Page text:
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Position of ocean current plays role in harmful Florida red tide algae blooms, study finds

A major ocean current in the Gulf of Mexico plays an important role in sustaining Florida red tide blooms, according to research conducted by the University of Miami.

Researchers at the Rosenstiel School of Marine and Atmospheric Science are suggesting that the position of the Loop Current can serve as an indicator of whether the algal bloom will be sustained and provide warning of possible hazardous red tide conditions in coastal areas.

The Loop Current moves from the Caribbean Sea into the Gulf of Mexico before looping west and south, exiting through the Florida Straits. While it is a permanent current, the Loop Current changes shape and orientation, depending upon the season as well because of fluctuating wind and temperature patterns.

Red tides are caused by a higher-than-normal concentration of the Karenia brevis microscopic organism, which is most commonly found in Florida and the Gulf of Mexico.

"Nutrients are needed to sustain a large red tide," Associate Professor Josefina Olascoaga of the Department of Ocean Sciences at the University of Miami said. "Low mixing rates and sufficient isolation are needed to keep it from dispersing. Other factors are not well known."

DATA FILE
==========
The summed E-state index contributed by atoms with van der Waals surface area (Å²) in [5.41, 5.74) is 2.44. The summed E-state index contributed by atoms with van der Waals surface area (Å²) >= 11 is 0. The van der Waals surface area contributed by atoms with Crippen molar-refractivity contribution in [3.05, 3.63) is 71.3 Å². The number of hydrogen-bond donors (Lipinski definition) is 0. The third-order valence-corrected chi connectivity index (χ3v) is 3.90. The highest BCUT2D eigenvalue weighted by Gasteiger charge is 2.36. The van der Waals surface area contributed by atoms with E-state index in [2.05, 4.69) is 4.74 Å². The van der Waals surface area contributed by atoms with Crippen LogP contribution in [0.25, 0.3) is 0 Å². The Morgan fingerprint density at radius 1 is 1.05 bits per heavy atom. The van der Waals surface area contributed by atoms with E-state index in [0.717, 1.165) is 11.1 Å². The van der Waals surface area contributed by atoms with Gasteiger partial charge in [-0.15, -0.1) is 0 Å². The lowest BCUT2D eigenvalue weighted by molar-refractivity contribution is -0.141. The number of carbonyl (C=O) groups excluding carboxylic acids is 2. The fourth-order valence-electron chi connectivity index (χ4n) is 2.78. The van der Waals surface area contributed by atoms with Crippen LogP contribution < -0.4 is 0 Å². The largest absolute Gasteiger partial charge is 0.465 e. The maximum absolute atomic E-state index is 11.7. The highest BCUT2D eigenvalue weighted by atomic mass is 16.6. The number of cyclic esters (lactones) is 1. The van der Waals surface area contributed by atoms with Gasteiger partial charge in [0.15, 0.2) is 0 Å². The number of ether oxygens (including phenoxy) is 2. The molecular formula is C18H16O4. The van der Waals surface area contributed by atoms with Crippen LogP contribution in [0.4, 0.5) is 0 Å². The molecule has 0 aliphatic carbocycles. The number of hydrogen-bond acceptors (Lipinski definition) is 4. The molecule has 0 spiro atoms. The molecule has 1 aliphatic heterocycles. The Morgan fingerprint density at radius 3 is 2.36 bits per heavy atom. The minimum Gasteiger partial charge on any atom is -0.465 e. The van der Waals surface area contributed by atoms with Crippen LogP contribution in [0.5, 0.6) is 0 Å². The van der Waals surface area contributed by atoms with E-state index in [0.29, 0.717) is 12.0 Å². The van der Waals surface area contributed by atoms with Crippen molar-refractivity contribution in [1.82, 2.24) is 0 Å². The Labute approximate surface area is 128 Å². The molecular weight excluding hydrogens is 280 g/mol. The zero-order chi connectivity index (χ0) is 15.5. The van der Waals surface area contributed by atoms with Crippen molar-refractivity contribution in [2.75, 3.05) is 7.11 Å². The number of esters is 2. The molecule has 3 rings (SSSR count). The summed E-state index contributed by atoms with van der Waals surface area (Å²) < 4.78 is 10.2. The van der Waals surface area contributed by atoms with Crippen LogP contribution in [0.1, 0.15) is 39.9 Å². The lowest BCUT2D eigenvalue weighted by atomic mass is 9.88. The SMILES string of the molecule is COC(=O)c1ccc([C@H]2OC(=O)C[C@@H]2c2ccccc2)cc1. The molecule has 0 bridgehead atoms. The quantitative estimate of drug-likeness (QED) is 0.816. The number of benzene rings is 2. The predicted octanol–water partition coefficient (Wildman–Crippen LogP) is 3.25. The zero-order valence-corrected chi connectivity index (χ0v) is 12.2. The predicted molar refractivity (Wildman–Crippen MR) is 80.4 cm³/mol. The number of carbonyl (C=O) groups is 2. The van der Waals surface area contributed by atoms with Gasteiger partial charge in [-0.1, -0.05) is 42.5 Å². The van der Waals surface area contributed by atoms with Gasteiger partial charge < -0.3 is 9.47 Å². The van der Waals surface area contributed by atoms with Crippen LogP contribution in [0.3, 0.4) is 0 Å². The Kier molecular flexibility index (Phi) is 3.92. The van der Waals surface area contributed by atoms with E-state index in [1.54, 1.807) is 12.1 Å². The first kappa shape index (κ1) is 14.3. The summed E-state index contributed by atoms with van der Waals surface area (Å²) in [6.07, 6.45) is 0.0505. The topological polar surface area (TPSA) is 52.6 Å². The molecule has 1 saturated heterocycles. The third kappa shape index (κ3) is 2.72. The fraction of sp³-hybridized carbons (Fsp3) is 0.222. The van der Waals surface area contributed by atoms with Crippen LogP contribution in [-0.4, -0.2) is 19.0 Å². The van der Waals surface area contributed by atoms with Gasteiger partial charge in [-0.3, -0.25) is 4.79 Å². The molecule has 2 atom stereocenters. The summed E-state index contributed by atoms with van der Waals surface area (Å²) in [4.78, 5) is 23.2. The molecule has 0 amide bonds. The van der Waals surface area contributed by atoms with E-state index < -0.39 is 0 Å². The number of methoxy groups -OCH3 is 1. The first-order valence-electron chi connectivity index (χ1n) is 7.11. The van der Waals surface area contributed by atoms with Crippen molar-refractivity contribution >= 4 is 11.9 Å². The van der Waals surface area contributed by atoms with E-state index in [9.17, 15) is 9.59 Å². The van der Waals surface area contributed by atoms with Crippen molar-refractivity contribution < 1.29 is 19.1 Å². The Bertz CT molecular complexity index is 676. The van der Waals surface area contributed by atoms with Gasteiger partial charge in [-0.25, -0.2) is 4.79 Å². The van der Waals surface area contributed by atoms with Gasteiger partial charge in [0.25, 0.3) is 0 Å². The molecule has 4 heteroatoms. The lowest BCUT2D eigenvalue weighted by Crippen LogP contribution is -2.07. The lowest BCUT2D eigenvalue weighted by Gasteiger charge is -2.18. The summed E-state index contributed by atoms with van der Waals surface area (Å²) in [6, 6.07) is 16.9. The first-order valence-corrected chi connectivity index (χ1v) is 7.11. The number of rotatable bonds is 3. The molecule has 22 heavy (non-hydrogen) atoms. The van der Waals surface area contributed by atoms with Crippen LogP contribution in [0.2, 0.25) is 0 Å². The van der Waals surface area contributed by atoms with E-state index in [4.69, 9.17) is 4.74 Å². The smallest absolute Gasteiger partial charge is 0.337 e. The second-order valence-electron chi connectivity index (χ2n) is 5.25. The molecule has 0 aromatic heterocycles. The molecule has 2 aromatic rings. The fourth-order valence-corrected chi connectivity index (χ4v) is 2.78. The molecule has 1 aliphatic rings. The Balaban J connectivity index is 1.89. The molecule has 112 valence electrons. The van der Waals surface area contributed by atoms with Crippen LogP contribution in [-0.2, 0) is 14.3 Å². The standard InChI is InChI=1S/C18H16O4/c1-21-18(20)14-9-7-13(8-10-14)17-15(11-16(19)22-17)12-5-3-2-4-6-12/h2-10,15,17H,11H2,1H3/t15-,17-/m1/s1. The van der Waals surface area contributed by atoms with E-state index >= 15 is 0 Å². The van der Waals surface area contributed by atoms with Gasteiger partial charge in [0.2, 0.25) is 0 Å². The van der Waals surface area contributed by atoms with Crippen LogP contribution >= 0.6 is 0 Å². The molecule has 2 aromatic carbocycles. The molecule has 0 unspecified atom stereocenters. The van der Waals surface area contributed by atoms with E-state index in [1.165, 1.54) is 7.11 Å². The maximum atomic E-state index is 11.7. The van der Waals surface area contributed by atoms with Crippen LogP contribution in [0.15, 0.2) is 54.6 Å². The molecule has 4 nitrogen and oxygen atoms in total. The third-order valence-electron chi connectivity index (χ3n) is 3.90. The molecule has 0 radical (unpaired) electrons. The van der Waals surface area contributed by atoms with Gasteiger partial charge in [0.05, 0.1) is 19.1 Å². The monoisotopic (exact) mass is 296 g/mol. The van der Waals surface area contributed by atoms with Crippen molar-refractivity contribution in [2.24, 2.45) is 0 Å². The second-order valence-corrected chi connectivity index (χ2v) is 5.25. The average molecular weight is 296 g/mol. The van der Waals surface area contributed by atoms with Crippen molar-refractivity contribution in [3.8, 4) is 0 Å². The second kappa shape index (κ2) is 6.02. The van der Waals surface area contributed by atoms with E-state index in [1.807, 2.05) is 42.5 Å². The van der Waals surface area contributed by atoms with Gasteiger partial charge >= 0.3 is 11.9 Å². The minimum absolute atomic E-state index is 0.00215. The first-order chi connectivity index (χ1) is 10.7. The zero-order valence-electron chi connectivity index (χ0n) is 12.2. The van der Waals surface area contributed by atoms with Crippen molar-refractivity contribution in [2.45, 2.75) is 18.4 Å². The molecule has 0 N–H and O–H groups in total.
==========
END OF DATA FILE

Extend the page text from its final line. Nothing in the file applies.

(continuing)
Algae blooms have also occurred after unusually high water temperatures and extreme weather events such as hurricanes, floods and drought, the U.S. National Ocean Service said.

The paper on "Historical Analysis of Environmental Conditions During Florida Red Tide" was published in the December of 2015 issue of the journal Harmful Algae.

The research looked at the position of the Loop Current during red tide events between 1993 and 2007, Olascoaga said.

"We cannot predict blooms well yet," she said. "We know statistically when and where a red tide is more likely, but cannot make accurate predictions at this time. However, from our research, we can be fairly confident that a red tide will not develop when the Loop Current is [in] its southern position."

"If it is in a northern position, a red tide is possible but not inevitable," she added. "So we cannot say if there will be or not a bloom if the Loop Current is in a northern position, but we know now that if a bloom forms, it is more likely to persist."

The blooms can cause problems for both humans and marine life, the Florida commission said.

For people with severe or chronic respiratory conditions, such as emphysema or asthma, red tide can cause serious illness due to respiratory irritation. The toxins can also accumulate in oysters and clams, which can lead to shellfish poisoning in people who eat the contaminated shellfish, the commission said.

The red tide organism also produces toxins that can kill fish and other sea life.

A red tide bloom currently persists along Pinellas, Manatee, Sarasota, Charlotte and Lee counties in Southwest Florida, according to the Florida Fish and Wildlife Conservation Commission.

A 2014 Florida red tide outbreak in the northeastern part of the Gulf of Mexico covered an area as large as the state of Connecticut.